What is a prolapsed stoma?
A prolapse of the stoma occurs when the bowel protrudes through the stomal opening in the skin to a greater extent than was anticipated. The amount of protruding bowel can vary from 2-3cm to more than 10cm. Although when this first happens it can be very distressing and frightening it is usually not serious. However, a review by a stoma care nurse is essential.
A prolapse can occur in any stoma type but is more common in loop stomas. There are many causes, the most common are:
- An over sized hole made in the abdominal wall at surgery
- Increased abdominal pressure due to tumour, pregnancy, coughing and sneezing
- Excessive exertion eg heavy lifting
- Poorly developed abdominal muscular support (infants)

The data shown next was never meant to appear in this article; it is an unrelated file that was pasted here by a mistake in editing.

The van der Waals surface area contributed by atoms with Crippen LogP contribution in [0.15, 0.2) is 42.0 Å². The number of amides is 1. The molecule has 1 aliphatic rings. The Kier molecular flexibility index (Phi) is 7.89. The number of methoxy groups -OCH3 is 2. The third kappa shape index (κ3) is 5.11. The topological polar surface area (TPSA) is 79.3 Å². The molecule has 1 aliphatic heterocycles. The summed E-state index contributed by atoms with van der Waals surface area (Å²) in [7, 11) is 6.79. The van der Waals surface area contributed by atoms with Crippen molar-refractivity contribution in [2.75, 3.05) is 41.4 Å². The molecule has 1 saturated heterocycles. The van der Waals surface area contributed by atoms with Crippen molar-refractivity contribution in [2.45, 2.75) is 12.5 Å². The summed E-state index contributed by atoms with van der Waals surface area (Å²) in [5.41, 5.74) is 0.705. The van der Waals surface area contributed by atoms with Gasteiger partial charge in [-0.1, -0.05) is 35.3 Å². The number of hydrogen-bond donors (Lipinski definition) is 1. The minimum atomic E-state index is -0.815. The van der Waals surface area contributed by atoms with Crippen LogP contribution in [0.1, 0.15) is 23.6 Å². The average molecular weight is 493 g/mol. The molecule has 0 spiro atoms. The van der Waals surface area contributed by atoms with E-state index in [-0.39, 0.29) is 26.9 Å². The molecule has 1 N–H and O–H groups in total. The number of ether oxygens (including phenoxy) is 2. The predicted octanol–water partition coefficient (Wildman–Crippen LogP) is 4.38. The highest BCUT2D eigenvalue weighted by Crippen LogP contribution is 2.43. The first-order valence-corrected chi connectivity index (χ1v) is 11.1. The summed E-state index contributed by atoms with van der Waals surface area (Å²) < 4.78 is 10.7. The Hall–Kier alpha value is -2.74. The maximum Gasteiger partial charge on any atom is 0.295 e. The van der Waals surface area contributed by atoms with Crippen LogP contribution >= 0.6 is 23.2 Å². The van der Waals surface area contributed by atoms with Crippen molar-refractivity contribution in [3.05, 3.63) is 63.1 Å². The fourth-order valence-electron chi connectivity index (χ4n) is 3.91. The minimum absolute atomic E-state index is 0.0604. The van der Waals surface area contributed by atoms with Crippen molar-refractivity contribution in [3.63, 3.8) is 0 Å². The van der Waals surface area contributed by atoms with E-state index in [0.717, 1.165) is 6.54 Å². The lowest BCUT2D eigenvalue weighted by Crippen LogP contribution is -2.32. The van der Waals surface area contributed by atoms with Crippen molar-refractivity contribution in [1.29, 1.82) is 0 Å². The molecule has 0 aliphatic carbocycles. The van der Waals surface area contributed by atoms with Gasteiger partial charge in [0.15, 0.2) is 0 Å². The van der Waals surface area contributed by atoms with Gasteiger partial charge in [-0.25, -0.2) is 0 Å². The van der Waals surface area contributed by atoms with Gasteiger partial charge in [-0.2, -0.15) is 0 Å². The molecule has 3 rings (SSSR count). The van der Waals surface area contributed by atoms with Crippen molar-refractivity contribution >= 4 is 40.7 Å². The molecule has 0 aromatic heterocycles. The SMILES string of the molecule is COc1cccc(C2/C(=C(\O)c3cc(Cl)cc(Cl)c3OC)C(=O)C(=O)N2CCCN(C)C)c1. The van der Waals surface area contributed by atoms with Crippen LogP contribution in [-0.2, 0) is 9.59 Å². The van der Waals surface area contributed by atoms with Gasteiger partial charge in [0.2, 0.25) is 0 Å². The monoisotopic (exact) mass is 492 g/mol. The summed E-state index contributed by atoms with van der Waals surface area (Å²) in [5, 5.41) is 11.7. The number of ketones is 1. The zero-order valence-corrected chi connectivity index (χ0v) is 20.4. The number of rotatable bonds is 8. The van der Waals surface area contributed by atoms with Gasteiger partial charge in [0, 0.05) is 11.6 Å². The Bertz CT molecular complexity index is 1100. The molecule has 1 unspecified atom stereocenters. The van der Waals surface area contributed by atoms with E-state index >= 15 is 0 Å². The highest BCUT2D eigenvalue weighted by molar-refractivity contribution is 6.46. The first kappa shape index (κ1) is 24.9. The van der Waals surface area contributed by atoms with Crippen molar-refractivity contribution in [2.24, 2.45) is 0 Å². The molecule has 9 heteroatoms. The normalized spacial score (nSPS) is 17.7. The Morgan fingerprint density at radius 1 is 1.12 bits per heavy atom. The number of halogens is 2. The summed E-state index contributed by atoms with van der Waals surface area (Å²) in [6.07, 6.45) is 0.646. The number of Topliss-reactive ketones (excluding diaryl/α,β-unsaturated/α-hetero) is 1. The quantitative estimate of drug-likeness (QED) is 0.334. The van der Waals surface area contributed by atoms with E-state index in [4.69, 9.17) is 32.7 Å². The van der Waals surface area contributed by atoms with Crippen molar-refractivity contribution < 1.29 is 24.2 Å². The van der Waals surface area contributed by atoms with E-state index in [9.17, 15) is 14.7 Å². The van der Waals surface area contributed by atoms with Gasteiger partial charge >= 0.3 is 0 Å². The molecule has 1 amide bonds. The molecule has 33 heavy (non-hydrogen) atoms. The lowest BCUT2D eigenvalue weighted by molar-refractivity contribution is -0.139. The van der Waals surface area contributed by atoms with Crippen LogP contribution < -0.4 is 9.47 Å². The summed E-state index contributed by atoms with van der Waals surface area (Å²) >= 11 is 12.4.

To read more indepth on what is a prolapsed stoma click here.
How do I manage a prolapse?
There are two ways of managing a prolapse:
Your stoma care nurse will advise on how you should look after the stoma and give you help in reducing the swelling. He/she will also advise you on which specialist pouches are available and also on the use of abdominal support garments.
If a prolapse is too large to manage conservatively, or if it has become discoloured, surgical intervention may be required. This will involve removal of the prolapsed section of the bowel and resiting of the stoma.
If you have a prolapse stoma please contact your local stoma care nurse for advice and support.
For more information written by Pat Black M.Sc, RGN, RCNT, FETC, FPA Cert. Specialist Nursing Team (Colorectal and Stoma Care) please click here